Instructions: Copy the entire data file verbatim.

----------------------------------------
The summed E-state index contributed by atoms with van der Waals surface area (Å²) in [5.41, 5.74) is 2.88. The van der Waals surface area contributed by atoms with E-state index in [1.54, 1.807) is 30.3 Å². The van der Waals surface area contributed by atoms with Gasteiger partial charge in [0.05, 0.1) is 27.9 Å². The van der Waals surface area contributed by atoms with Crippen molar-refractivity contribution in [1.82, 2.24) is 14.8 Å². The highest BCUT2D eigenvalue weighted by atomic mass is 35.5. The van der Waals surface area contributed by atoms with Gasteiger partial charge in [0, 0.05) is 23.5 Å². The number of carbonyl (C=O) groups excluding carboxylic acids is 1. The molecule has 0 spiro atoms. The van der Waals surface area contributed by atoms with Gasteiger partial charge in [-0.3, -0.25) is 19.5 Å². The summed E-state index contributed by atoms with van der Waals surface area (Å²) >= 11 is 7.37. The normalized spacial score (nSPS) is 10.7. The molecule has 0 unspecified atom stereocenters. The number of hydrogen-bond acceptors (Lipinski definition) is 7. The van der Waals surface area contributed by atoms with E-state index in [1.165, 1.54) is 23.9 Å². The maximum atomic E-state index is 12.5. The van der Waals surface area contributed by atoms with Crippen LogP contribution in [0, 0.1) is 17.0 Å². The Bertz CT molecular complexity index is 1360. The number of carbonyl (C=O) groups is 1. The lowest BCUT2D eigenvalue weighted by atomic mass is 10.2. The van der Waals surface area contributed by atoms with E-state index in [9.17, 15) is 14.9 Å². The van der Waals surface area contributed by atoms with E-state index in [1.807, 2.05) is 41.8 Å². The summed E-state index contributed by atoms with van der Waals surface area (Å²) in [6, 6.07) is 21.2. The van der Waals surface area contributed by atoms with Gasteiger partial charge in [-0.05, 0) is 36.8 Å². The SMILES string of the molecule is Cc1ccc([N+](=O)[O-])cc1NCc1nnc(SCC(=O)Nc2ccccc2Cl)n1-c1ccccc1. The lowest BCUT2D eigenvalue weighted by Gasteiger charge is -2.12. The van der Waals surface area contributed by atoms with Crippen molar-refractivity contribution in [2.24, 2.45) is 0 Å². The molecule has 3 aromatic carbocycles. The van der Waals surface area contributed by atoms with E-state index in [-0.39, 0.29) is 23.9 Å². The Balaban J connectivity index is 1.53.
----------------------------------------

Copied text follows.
The summed E-state index contributed by atoms with van der Waals surface area (Å²) in [5.41, 5.74) is 2.88. The van der Waals surface area contributed by atoms with E-state index in [1.54, 1.807) is 30.3 Å². The van der Waals surface area contributed by atoms with Gasteiger partial charge in [0.05, 0.1) is 27.9 Å². The van der Waals surface area contributed by atoms with Crippen molar-refractivity contribution in [1.82, 2.24) is 14.8 Å². The highest BCUT2D eigenvalue weighted by atomic mass is 35.5. The van der Waals surface area contributed by atoms with Gasteiger partial charge in [0, 0.05) is 23.5 Å². The number of carbonyl (C=O) groups excluding carboxylic acids is 1. The molecule has 0 spiro atoms. The van der Waals surface area contributed by atoms with Gasteiger partial charge in [-0.3, -0.25) is 19.5 Å². The summed E-state index contributed by atoms with van der Waals surface area (Å²) >= 11 is 7.37. The normalized spacial score (nSPS) is 10.7. The molecule has 0 unspecified atom stereocenters. The number of hydrogen-bond acceptors (Lipinski definition) is 7. The van der Waals surface area contributed by atoms with E-state index in [1.165, 1.54) is 23.9 Å². The maximum atomic E-state index is 12.5. The van der Waals surface area contributed by atoms with Crippen LogP contribution in [0, 0.1) is 17.0 Å². The Bertz CT molecular complexity index is 1360. The number of carbonyl (C=O) groups is 1. The lowest BCUT2D eigenvalue weighted by atomic mass is 10.2. The van der Waals surface area contributed by atoms with E-state index in [9.17, 15) is 14.9 Å². The van der Waals surface area contributed by atoms with E-state index in [1.807, 2.05) is 41.8 Å². The summed E-state index contributed by atoms with van der Waals surface area (Å²) in [6, 6.07) is 21.2. The van der Waals surface area contributed by atoms with Gasteiger partial charge in [-0.05, 0) is 36.8 Å². The SMILES string of the molecule is Cc1ccc([N+](=O)[O-])cc1NCc1nnc(SCC(=O)Nc2ccccc2Cl)n1-c1ccccc1. The lowest BCUT2D eigenvalue weighted by Gasteiger charge is -2.12. The van der Waals surface area contributed by atoms with Crippen molar-refractivity contribution in [2.24, 2.45) is 0 Å². The molecule has 3 aromatic carbocycles. The van der Waals surface area contributed by atoms with E-state index in [-0.39, 0.29) is 23.9 Å². The Balaban J connectivity index is 1.53.